9 things to know about TFSAs
- TFSAs are available to Canadians age 18+.
- Starting in 2015, the contribution limit is no longer indexed to inflation and is set at $10,000 per year.
- You can save tax free for any goal you want (car, home, vacation).
- You don’t need earned income to contribute.
- You don’t have to set up a TFSA or file a tax return to earn contribution room.
- You can take money out when you want, for any reason, without paying any tax.
- If you take money out, you can re-contribute it the following year, in addition to the annual maximum.
- You can hold a wide range of investments in a TFSA, like cash, GICs, bonds, stocks and mutual funds.
- You can put money into your spouse’s or common-law partner’s account.
2015 increase of TFSA contribution limitAs proposed in the 2015 Federal Budget, the annual TFSA dollar limit for 2015 has been increased to $10,000. This change is subject to parliamentary approval. You can learn more from the Government of Canada.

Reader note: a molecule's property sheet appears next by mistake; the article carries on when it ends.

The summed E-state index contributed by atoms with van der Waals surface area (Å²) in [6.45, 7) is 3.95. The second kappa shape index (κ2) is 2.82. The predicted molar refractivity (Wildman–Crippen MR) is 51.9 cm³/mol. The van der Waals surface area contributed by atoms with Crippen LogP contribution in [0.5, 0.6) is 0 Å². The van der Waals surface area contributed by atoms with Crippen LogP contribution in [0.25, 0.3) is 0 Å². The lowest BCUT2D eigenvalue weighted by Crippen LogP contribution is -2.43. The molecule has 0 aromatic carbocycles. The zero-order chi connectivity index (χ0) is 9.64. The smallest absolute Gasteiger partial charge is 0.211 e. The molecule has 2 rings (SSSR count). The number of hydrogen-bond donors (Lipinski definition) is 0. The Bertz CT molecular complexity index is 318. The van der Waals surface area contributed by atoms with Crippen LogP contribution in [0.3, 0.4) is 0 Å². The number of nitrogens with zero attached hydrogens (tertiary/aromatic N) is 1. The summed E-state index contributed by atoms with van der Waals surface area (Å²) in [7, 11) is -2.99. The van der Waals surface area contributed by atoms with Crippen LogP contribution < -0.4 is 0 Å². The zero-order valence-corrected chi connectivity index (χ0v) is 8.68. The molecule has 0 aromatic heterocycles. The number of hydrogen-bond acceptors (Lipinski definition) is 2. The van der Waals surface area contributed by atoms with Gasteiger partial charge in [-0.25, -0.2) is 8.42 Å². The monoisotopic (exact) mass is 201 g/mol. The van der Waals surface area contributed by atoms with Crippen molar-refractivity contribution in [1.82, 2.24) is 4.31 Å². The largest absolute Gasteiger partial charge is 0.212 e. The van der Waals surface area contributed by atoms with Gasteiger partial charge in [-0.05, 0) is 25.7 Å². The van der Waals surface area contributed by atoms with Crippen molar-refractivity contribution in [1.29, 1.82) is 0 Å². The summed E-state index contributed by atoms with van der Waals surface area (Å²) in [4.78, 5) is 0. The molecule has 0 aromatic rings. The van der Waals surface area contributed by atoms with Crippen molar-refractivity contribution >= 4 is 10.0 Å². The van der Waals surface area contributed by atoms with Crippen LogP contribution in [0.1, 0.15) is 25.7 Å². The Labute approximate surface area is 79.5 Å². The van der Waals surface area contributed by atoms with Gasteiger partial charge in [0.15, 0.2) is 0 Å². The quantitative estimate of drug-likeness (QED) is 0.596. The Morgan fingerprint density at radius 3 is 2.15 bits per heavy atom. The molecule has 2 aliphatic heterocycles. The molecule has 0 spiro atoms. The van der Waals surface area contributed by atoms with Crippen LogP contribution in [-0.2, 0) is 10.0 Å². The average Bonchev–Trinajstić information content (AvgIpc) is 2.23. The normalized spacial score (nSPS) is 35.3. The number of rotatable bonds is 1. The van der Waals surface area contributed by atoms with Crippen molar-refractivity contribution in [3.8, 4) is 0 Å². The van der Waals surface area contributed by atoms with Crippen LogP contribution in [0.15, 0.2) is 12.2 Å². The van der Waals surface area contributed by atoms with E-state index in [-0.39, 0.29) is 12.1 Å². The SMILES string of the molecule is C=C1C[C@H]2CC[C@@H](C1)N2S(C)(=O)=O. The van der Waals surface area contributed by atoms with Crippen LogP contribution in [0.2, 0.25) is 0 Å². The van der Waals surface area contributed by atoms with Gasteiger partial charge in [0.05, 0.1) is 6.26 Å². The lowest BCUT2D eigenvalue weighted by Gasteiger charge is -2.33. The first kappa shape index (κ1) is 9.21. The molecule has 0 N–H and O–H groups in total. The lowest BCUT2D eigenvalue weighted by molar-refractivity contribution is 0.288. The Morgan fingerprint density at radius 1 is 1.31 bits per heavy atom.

Contribution limits by year
Starting in 2015, the TSFA contribution limit is no longer indexed to inflation. Prior to 2015, annual limits varied by year. If you don’t contribute the full amount each year, you can carry forward the unused amounts, based on the contribution limits for each year. Here are the annual contribution limits for each year since 2009:
Making transfers between TFSAs
Penalties for breaking the rules
- Over-contributions – If you contribute too much to your TFSA, you’ll pay a penalty of 1% per month on the excess amount until you remove it. If you over-contribute deliberately, you’ll pay a 100% tax on any gains or income you make on the excess amount.
- Prohibited and non-qualified investments – Any gains or income you make from holding these investments in your TFSA will be taxed at 100%. Example: shares of a company in which you have a significant interest (10% or more).
- Asset transfer transactions – You’ll pay 100% tax on any gains made by swapping investments between your TFSA and a registered or a non-registered account. This is to discourage people from using their TFSA to realize gains on investments that would otherwise be subject to tax. Example: you swap cash in your TFSA for an investment from your RRSP.
Take a look at these examples to learn more about how Revenue Canada calculates tax penalties on over-contributions to TFSAs.